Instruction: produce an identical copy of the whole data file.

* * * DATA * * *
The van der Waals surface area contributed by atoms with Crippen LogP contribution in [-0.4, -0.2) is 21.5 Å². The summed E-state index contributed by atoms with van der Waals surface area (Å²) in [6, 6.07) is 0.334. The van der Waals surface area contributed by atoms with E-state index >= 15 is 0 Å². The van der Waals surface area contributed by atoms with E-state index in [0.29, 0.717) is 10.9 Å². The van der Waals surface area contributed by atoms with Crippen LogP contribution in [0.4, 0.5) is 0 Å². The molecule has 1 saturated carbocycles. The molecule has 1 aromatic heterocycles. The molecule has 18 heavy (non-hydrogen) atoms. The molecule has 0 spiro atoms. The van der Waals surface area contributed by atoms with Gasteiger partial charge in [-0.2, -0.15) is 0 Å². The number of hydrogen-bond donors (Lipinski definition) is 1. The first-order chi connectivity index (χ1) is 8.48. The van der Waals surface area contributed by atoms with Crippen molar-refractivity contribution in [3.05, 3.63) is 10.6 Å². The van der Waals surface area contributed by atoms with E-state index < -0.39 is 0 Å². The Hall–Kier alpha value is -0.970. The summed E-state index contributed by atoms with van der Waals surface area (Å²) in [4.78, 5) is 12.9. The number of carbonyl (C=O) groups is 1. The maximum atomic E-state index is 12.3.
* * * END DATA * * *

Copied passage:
The van der Waals surface area contributed by atoms with Crippen LogP contribution in [-0.4, -0.2) is 21.5 Å². The summed E-state index contributed by atoms with van der Waals surface area (Å²) in [6, 6.07) is 0.334. The van der Waals surface area contributed by atoms with E-state index >= 15 is 0 Å². The van der Waals surface area contributed by atoms with E-state index in [0.29, 0.717) is 10.9 Å². The van der Waals surface area contributed by atoms with Crippen LogP contribution in [0.4, 0.5) is 0 Å². The molecule has 1 saturated carbocycles. The molecule has 1 aromatic heterocycles. The molecule has 18 heavy (non-hydrogen) atoms. The molecule has 0 spiro atoms. The van der Waals surface area contributed by atoms with Gasteiger partial charge in [-0.2, -0.15) is 0 Å². The number of hydrogen-bond donors (Lipinski definition) is 1. The first-order chi connectivity index (χ1) is 8.48. The van der Waals surface area contributed by atoms with Crippen molar-refractivity contribution in [3.05, 3.63) is 10.6 Å². The van der Waals surface area contributed by atoms with E-state index < -0.39 is 0 Å². The Hall–Kier alpha value is -0.970. The summed E-state index contributed by atoms with van der Waals surface area (Å²) in [4.78, 5) is 12.9. The number of carbonyl (C=O) groups is 1. The maximum atomic E-state index is 12.3.